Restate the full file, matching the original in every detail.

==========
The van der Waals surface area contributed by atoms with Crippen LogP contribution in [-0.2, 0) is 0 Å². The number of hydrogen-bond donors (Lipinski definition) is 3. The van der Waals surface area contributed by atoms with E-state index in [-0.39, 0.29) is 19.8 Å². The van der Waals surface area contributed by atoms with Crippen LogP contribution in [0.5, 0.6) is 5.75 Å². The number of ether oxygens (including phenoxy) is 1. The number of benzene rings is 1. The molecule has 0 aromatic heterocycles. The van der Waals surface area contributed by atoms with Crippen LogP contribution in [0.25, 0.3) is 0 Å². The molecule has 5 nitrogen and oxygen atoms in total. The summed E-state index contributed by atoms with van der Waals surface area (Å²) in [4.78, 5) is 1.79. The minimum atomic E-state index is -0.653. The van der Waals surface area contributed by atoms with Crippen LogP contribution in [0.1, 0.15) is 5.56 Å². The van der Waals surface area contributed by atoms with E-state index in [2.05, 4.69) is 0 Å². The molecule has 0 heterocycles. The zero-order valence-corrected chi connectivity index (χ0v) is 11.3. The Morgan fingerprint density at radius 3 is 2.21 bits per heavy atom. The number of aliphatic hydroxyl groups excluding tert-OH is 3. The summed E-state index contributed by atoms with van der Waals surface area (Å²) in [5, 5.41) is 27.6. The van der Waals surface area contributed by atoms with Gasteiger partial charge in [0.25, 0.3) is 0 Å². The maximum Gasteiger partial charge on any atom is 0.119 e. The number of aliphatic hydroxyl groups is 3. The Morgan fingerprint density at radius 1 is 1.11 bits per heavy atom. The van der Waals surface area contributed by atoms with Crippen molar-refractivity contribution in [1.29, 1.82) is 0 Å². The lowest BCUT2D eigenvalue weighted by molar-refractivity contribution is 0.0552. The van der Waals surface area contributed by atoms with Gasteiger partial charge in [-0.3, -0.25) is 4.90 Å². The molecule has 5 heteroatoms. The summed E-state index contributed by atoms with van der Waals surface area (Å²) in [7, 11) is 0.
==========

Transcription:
The van der Waals surface area contributed by atoms with Crippen LogP contribution in [-0.2, 0) is 0 Å². The number of hydrogen-bond donors (Lipinski definition) is 3. The van der Waals surface area contributed by atoms with E-state index in [-0.39, 0.29) is 19.8 Å². The van der Waals surface area contributed by atoms with Crippen LogP contribution in [0.5, 0.6) is 5.75 Å². The number of ether oxygens (including phenoxy) is 1. The number of benzene rings is 1. The molecule has 0 aromatic heterocycles. The van der Waals surface area contributed by atoms with Crippen LogP contribution in [0.25, 0.3) is 0 Å². The molecule has 5 nitrogen and oxygen atoms in total. The summed E-state index contributed by atoms with van der Waals surface area (Å²) in [4.78, 5) is 1.79. The minimum atomic E-state index is -0.653. The van der Waals surface area contributed by atoms with Crippen LogP contribution in [0.1, 0.15) is 5.56 Å². The van der Waals surface area contributed by atoms with E-state index in [2.05, 4.69) is 0 Å². The molecule has 0 heterocycles. The zero-order valence-corrected chi connectivity index (χ0v) is 11.3. The Morgan fingerprint density at radius 3 is 2.21 bits per heavy atom. The number of aliphatic hydroxyl groups excluding tert-OH is 3. The summed E-state index contributed by atoms with van der Waals surface area (Å²) in [5, 5.41) is 27.6. The van der Waals surface area contributed by atoms with Gasteiger partial charge in [0.25, 0.3) is 0 Å². The maximum Gasteiger partial charge on any atom is 0.119 e. The number of aliphatic hydroxyl groups is 3. The Morgan fingerprint density at radius 1 is 1.11 bits per heavy atom. The van der Waals surface area contributed by atoms with Crippen molar-refractivity contribution in [1.29, 1.82) is 0 Å². The lowest BCUT2D eigenvalue weighted by molar-refractivity contribution is 0.0552. The van der Waals surface area contributed by atoms with Gasteiger partial charge in [-0.3, -0.25) is 4.90 Å². The molecule has 5 heteroatoms. The summed E-state index contributed by atoms with van der Waals surface area (Å²) in [7, 11) is 0.